The often-fraught relationship between an individual and the passage of time is thoughtfully examined in Mia Hansen-Løve’s latest film Things to Come.
The story follows Nathalie (Isabelle Huppert) a philosophy teacher at a Paris high school who has built a career out of questioning some of the most profound and complex dilemmas of the human condition. Nathalie revels in the quest for knowledge, and her unique writings have become the preferred texts in classrooms throughout the country. When she’s not advising her students, Nathalie is taking care of her two children and visiting her elderly mother, a once-promising model who has now become a recluse and a hypochondriac.
For the most part everything seems to be going well for Nathalie, but unexpectedly her husband of 23 years announces he is leaving her for another woman, plunging Nathalie into a series of misfortunes that will cause her to question her long-held beliefs and the direction her life is moving in.
One of the major thematic elements that Hansen-Løve concentrates on is the gap between generations, and in particular, the difficulty for women of a certain age to escape a form of solitude, and the fear of becoming irrelevant in their societies. Nathalie ends up losing her husband, her mother and a lucrative book deal. It’s not just that pieces of her heritage and biology are being erased, but her words and ideas, the sentences and thoughts stabilizing her presence in this reality are unraveling. If one does not have others around to acknowledge one’s presence and relevance, then does the individual exist? This is the kind of question Nathalie has been dissecting her entire adult life, and in many ways, philosophy has become her survival tool, a life raft in the choppy and constantly shifting waters of the present. But now, instead of a survival tool, philosophy has morphed into a poison, threatening to consume Nathalie’s mind and heart.
Hansen-Løve’s approach in excavating the interiorities of her characters is also unique. Instead of using elaborate backstories to shed light on the psychologies of her characters, she opts instead to focus on the almost music-like rhythms of the actors’ movements and expressions. Nowhere is this more apparent than in Huppert’s impressive performance, whose every dream-like gaze or angry grimace reveals the deepest and most visceral emotions human beings have to offer. In many ways, it’s a commentary on written language and its deficiencies in capturing the purest emotions people often express. Although Nathalie pours every ounce of her intellectual capabilities onto the page, not one of her elaborate sentences can scratch the surface of so-called truth the way that her tears and smiles can. In this sense, existence cannot be captured in words, but must be felt and understood through a physical presence.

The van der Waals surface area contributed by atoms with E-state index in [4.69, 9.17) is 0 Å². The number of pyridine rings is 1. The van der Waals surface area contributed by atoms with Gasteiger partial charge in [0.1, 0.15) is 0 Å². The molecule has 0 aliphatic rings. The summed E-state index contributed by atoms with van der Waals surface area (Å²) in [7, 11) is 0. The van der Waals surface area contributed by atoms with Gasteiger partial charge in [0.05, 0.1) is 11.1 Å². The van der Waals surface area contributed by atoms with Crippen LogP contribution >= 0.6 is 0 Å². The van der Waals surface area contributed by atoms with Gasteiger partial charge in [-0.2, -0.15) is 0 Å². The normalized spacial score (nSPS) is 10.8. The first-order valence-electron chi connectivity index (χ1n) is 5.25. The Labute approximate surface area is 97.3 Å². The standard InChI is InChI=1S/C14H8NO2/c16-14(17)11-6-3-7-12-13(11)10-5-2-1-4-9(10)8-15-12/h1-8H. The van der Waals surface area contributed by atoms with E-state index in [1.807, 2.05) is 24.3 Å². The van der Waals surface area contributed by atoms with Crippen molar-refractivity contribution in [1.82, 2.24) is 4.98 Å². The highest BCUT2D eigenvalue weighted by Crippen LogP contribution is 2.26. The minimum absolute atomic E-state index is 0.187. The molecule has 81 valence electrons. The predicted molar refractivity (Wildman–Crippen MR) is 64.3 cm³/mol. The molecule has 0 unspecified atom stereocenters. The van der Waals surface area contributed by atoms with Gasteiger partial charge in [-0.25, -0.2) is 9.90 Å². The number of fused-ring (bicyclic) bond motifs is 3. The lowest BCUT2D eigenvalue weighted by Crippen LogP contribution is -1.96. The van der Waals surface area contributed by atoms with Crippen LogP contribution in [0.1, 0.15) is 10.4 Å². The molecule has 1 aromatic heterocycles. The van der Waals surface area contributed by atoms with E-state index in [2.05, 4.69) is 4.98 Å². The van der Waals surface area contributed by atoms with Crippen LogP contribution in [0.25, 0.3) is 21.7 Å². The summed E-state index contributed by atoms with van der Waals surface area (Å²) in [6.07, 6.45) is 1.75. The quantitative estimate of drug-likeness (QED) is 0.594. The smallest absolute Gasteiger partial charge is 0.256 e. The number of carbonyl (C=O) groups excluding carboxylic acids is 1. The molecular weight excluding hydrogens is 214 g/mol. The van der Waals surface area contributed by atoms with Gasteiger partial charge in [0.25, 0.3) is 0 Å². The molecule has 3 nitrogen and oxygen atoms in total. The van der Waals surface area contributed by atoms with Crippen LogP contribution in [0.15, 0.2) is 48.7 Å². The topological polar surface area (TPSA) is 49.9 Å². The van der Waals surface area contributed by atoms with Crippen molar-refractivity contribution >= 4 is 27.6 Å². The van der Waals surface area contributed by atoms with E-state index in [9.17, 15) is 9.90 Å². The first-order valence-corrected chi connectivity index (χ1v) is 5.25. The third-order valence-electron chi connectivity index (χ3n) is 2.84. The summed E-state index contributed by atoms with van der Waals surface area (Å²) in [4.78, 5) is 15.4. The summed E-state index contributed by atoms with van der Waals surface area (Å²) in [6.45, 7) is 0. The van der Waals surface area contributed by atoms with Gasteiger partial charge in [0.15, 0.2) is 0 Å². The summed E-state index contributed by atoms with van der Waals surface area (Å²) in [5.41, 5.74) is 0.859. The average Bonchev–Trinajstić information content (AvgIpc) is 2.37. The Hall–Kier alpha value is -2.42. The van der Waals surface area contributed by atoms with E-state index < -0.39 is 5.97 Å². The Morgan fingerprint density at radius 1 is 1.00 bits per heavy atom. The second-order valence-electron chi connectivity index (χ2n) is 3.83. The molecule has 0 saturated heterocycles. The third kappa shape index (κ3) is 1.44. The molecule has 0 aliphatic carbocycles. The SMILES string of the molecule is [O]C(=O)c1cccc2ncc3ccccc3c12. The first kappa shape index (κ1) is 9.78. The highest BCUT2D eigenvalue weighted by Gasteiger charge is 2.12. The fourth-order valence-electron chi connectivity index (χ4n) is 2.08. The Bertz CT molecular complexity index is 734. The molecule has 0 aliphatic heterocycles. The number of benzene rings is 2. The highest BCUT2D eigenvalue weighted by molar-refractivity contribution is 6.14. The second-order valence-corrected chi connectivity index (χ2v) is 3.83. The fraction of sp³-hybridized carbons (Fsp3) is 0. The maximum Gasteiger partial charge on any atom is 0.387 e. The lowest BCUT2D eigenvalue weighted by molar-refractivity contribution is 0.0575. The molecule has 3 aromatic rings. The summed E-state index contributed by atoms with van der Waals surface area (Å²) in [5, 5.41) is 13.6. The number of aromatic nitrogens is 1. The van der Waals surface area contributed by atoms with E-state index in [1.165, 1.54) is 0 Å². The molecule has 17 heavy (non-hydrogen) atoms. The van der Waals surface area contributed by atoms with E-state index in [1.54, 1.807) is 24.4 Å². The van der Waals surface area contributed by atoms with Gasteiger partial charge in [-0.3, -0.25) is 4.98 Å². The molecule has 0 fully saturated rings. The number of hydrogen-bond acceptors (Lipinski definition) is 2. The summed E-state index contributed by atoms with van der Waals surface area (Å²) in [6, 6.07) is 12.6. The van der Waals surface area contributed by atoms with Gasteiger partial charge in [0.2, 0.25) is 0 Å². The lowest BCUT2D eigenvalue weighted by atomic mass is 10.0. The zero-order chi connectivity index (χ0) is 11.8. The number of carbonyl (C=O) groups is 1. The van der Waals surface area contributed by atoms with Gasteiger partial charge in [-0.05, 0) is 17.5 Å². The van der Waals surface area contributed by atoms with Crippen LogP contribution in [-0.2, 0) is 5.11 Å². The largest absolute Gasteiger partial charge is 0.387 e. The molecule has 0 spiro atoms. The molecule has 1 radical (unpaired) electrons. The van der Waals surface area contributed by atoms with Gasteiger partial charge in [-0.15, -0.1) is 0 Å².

Time as well is a fascination for Hansen-Løve; not only the question of its passage but its existence in general. Typically, at least in Western storytelling, an audience expects to be confronted with characters overcoming the struggles of the present and looking ahead towards a better future. But here, Hansen-Løve turns the expectation on its head, instead presenting the viewer with characters obsessed with rediscovering the present, and having little concern about the future. Nathalie remains in a sort of stasis, and despite signs suggesting she should alter her way of thinking, chooses instead to cling to the ideals and actions that have provided her a level of certainty up until this point. She embraces the notion of an all-consuming present, and rather than stripping away the shards of her old life, decides to stitch them back together, using the string of her newly-formed knowledge in the hope that this time the binding will hold.
Ultimately, with extreme precision and clarity, Hansen-Løve presents a story that makes us question our ideas of how narrative operates, and as a result, allows the rewarding thrill of the unexpected to take hold.
Things to Come is now playing in New York and Los Angeles.